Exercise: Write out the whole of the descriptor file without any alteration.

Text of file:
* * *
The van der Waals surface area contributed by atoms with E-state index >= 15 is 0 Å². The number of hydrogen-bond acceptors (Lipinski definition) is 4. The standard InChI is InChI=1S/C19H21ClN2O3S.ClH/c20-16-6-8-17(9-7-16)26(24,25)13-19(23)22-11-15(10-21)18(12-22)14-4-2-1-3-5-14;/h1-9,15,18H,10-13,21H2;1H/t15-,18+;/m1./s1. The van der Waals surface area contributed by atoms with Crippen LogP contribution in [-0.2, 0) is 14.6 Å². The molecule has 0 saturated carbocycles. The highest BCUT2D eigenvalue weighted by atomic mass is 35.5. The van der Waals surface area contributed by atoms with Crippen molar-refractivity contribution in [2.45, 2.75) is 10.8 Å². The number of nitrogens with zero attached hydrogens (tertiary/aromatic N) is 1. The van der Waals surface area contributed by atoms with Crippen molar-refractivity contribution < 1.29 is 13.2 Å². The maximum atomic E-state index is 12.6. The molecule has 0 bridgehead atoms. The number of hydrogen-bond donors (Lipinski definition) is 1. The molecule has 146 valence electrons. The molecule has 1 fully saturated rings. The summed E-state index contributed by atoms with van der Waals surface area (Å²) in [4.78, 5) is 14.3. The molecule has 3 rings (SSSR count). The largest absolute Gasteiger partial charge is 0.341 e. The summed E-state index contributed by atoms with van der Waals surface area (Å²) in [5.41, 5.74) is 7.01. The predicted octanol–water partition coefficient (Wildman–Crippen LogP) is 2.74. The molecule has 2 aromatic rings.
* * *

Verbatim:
The van der Waals surface area contributed by atoms with E-state index >= 15 is 0 Å². The number of hydrogen-bond acceptors (Lipinski definition) is 4. The standard InChI is InChI=1S/C19H21ClN2O3S.ClH/c20-16-6-8-17(9-7-16)26(24,25)13-19(23)22-11-15(10-21)18(12-22)14-4-2-1-3-5-14;/h1-9,15,18H,10-13,21H2;1H/t15-,18+;/m1./s1. The van der Waals surface area contributed by atoms with Crippen LogP contribution in [-0.2, 0) is 14.6 Å². The molecule has 0 saturated carbocycles. The highest BCUT2D eigenvalue weighted by atomic mass is 35.5. The van der Waals surface area contributed by atoms with Crippen molar-refractivity contribution in [2.45, 2.75) is 10.8 Å². The number of nitrogens with zero attached hydrogens (tertiary/aromatic N) is 1. The van der Waals surface area contributed by atoms with Crippen molar-refractivity contribution < 1.29 is 13.2 Å². The maximum atomic E-state index is 12.6. The molecule has 0 bridgehead atoms. The number of hydrogen-bond donors (Lipinski definition) is 1. The molecule has 146 valence electrons. The molecule has 1 fully saturated rings. The summed E-state index contributed by atoms with van der Waals surface area (Å²) in [4.78, 5) is 14.3. The molecule has 3 rings (SSSR count). The largest absolute Gasteiger partial charge is 0.341 e. The summed E-state index contributed by atoms with van der Waals surface area (Å²) in [5.41, 5.74) is 7.01. The predicted octanol–water partition coefficient (Wildman–Crippen LogP) is 2.74. The molecule has 2 aromatic rings.